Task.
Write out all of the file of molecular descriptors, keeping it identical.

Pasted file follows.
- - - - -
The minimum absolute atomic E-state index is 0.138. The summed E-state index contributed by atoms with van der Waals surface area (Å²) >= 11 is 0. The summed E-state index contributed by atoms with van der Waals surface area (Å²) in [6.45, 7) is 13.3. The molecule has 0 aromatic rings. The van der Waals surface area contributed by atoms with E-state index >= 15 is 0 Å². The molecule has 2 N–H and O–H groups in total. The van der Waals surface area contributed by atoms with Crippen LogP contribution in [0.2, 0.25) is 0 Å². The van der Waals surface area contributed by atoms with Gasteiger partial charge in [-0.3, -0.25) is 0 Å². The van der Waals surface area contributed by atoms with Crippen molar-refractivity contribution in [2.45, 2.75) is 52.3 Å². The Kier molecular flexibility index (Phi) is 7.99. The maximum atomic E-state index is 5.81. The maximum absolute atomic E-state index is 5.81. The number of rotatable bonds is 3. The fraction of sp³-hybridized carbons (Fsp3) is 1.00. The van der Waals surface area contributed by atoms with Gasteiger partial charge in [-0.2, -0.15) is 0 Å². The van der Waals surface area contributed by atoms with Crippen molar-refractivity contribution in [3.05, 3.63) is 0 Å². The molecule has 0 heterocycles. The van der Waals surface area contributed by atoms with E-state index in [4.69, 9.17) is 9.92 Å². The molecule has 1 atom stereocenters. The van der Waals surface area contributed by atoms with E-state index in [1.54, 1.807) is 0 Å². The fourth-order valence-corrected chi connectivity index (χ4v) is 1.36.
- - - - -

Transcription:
The minimum absolute atomic E-state index is 0.138. The summed E-state index contributed by atoms with van der Waals surface area (Å²) >= 11 is 0. The summed E-state index contributed by atoms with van der Waals surface area (Å²) in [6.45, 7) is 13.3. The molecule has 0 aromatic rings. The van der Waals surface area contributed by atoms with E-state index >= 15 is 0 Å². The molecule has 2 N–H and O–H groups in total. The van der Waals surface area contributed by atoms with Crippen LogP contribution in [0.2, 0.25) is 0 Å². The van der Waals surface area contributed by atoms with Gasteiger partial charge in [-0.3, -0.25) is 0 Å². The van der Waals surface area contributed by atoms with Crippen molar-refractivity contribution in [2.45, 2.75) is 52.3 Å². The Kier molecular flexibility index (Phi) is 7.99. The maximum atomic E-state index is 5.81. The maximum absolute atomic E-state index is 5.81. The number of rotatable bonds is 3. The fraction of sp³-hybridized carbons (Fsp3) is 1.00. The van der Waals surface area contributed by atoms with Gasteiger partial charge in [-0.2, -0.15) is 0 Å². The van der Waals surface area contributed by atoms with Crippen molar-refractivity contribution in [3.05, 3.63) is 0 Å². The molecule has 0 heterocycles. The van der Waals surface area contributed by atoms with E-state index in [4.69, 9.17) is 9.92 Å². The molecule has 1 atom stereocenters. The van der Waals surface area contributed by atoms with E-state index in [1.54, 1.807) is 0 Å². The fourth-order valence-corrected chi connectivity index (χ4v) is 1.36.